food

Food Traditions
2:15 pm
Tue January 28, 2014

Chinese New Year With Chef Ming Tsai

Chef Ming Tsai prepares food in the Here & Now kitchen. (Jesse Costa/Here & Now)

Originally published on Wed January 29, 2014 10:15 am

This Friday marks the beginning of the year 4712 in the Chinese Calendar, the year of the horse. James Beard Award-winning chef Ming Tsai joins Here & Now’s Jeremy Hobson in the studio to discuss some of the customs of Chinese New Year, as well as the Mandarin, Hunan, Szechwan and Cantonese cuisines.

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EarthFix Reports
9:56 am
Mon January 27, 2014

Developing A Taste For Geoduck In The Northwest

Michael Gifford, chef at Seattle's How To Cook A Wolf, shows off a geoduck he's preparing.
Ashley Ahearn

Originally published on Mon January 27, 2014 1:00 am

The Locavore movement is thriving in the Northwest -- with one big exception. When it comes to Puget Sound geoduck clams, the shellfish industry and local chefs are still trying to create a demand for them at home.

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Memoir
1:27 pm
Fri January 24, 2014

Restaurateur Eddie Huang Talks About Funky Food

Cover of Eddie Huang's memoir, "Fresh off the Boat."
Courtesy/Spiegel & Grau

Eddie Huang stormed through childhood. He fought bigoted kids, defied stereotypes of the "model minority" and partied hard. But he clung to the delights of  his father’s restaurant and the flavors of his mother’s kitchen. Following a stint as a lawyer and a stand-up comic, he returned to his raucous roots, dipped in the flavors of Taiwan, America and the world.

Eddie Huang joins us for a conversation about the first-generation immigrant experience he writes about in his new memoir, “Fresh Off the Boat.”

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Caramel Color
1:41 pm
Thu January 23, 2014

Color Used In Many Sodas Contains Potential Carcinogen

A recent article in Consumer Reports says that the caramel color used to make most sodas brown, contains a potential carcinogen. One of the the worst offenders is the diet brand Pepsi One. (Brandon Warren/Flickr)

It may not be news that soda is unhealthy, but today, Consumer Reports is saying that in addition to the sugar and empty calories most soda consumers may worry about, they also should be concerned about the color of the soda.

Tests show that the caramel color used to make most sodas brown, contains a potential carcinogen, and one of the the worst offenders is the diet brand Pepsi One.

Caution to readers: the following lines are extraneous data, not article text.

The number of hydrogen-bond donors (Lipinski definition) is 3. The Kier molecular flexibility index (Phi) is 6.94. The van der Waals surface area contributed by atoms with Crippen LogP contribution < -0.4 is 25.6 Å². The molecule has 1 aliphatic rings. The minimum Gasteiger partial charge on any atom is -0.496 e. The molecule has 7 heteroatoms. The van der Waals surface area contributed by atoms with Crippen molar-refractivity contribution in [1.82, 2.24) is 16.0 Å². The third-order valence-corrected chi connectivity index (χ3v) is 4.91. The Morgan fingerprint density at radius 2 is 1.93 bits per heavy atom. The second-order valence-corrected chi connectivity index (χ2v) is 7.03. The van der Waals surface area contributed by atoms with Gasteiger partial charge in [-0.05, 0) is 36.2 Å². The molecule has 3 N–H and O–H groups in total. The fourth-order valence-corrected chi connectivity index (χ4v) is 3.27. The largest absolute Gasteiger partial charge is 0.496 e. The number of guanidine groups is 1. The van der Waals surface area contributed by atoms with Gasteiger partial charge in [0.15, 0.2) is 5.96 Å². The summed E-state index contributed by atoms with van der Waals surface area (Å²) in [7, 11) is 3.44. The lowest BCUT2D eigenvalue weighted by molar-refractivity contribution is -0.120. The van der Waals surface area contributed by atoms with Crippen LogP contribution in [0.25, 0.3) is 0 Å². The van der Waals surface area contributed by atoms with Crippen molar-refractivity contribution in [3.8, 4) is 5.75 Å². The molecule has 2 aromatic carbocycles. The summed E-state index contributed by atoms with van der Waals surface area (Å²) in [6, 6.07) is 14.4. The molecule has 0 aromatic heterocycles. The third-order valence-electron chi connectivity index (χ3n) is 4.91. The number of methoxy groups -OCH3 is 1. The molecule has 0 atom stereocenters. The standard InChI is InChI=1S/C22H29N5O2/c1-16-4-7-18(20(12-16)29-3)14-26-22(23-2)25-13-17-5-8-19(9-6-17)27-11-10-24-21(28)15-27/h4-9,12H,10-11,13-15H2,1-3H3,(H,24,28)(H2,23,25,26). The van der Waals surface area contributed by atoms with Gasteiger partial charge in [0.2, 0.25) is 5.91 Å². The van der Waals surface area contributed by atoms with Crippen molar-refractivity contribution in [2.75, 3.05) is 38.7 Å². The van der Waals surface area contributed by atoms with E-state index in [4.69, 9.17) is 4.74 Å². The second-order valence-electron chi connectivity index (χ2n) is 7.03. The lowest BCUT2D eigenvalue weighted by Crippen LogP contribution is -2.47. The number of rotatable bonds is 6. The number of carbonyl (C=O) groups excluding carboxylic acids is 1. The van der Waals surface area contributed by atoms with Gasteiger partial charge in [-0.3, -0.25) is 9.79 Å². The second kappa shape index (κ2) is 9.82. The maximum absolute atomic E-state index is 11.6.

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Author Interview
7:12 am
Thu January 23, 2014

How Limitations Of Self Control And Corporate Marketing Set Us Up For Obesity Epidemic

Dr. Deborah Cohen's book, “A Big Fat Crisis."

Ross Reynolds talks with Dr. Deborah Cohen about her new book, “A Big Fat Crisis: The Hidden Forces Behind The Obesity Epidemic – And How We Can End It."

She says there are two reasons for the obesity epidemic. First, we’re hardwired to eat and no matter how many diets we try, we can’t overcome the limits of self control. Second, in the modern food environment, corporations aggressively market cheap, unhealthy food.

Seasonal Vegetables
3:17 pm
Wed January 22, 2014

Getting Fresh With Ross And Sheryl: Sunchokes And Parsnips

Sheryl Wiser of the Cascade Harvest Coalition recommends picking out parsnips that are firm and dry.
Courtesy of Sheryl Wiser

Ross Reynolds talks with Sheryl Wiser of the Cascade Harvest Coalition about what is fresh at the farmer's market this week.

Child Nutrition
8:32 am
Tue January 21, 2014

Why Letting Kids Serve Themselves May Be Worth The Mess

Adults tend to overestimate how much small children can eat, a child development researcher says.
Getty Images/iStockphoto.com

Originally published on Tue January 21, 2014 3:58 pm

When it comes to feeding little kids, adults know best. But some nutritionists now argue that children could also benefit from a bit of autonomy at mealtimes.

The U.S. Department of Agriculture recommends that parents let kids as young as 2 years old serve themselves at home. And in 2011, the Academy of Nutrition and Dietetics advised that child care providers should serve meals "family-style" — present kids with a few different dishes and allow them to take what they want.

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Washington Legislature
10:16 am
Fri January 17, 2014

Genetically-Modified Labeling Fight In Washington Continues With New Bills

Washington lawmakers will hear a bill to label genetically engineered salmon. The proposed bill would also ban transgenic salmon production in the state.
Credit Flickr Photo/Katrine Kaarsemaker